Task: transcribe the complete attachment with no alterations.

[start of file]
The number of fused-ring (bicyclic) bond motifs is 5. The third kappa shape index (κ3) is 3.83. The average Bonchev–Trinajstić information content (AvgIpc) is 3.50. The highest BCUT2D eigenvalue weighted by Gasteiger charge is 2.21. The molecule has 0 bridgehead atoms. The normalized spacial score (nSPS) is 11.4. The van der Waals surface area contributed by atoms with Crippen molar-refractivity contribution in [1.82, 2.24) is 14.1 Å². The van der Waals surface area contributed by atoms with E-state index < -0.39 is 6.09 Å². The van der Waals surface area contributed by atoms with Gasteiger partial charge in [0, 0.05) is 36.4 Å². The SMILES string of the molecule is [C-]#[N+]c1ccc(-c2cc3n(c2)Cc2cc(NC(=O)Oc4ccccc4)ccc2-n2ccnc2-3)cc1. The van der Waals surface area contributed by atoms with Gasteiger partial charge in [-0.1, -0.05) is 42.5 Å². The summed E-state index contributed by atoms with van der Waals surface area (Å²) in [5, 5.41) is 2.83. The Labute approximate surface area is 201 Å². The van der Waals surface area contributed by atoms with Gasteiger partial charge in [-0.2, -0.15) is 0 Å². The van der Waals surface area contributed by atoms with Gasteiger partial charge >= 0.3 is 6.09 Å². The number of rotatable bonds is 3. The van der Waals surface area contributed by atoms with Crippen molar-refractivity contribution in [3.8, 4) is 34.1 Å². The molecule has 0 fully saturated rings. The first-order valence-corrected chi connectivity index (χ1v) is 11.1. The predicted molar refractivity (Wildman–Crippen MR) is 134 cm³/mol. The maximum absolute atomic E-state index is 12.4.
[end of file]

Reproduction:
The number of fused-ring (bicyclic) bond motifs is 5. The third kappa shape index (κ3) is 3.83. The average Bonchev–Trinajstić information content (AvgIpc) is 3.50. The highest BCUT2D eigenvalue weighted by Gasteiger charge is 2.21. The molecule has 0 bridgehead atoms. The normalized spacial score (nSPS) is 11.4. The van der Waals surface area contributed by atoms with Crippen molar-refractivity contribution in [1.82, 2.24) is 14.1 Å². The van der Waals surface area contributed by atoms with E-state index < -0.39 is 6.09 Å². The van der Waals surface area contributed by atoms with Gasteiger partial charge in [0, 0.05) is 36.4 Å². The SMILES string of the molecule is [C-]#[N+]c1ccc(-c2cc3n(c2)Cc2cc(NC(=O)Oc4ccccc4)ccc2-n2ccnc2-3)cc1. The van der Waals surface area contributed by atoms with Gasteiger partial charge in [-0.1, -0.05) is 42.5 Å². The summed E-state index contributed by atoms with van der Waals surface area (Å²) in [5, 5.41) is 2.83. The Labute approximate surface area is 201 Å². The van der Waals surface area contributed by atoms with Gasteiger partial charge in [-0.2, -0.15) is 0 Å². The van der Waals surface area contributed by atoms with Gasteiger partial charge >= 0.3 is 6.09 Å². The number of rotatable bonds is 3. The van der Waals surface area contributed by atoms with Crippen molar-refractivity contribution in [3.8, 4) is 34.1 Å². The molecule has 0 fully saturated rings. The first-order valence-corrected chi connectivity index (χ1v) is 11.1. The predicted molar refractivity (Wildman–Crippen MR) is 134 cm³/mol. The maximum absolute atomic E-state index is 12.4.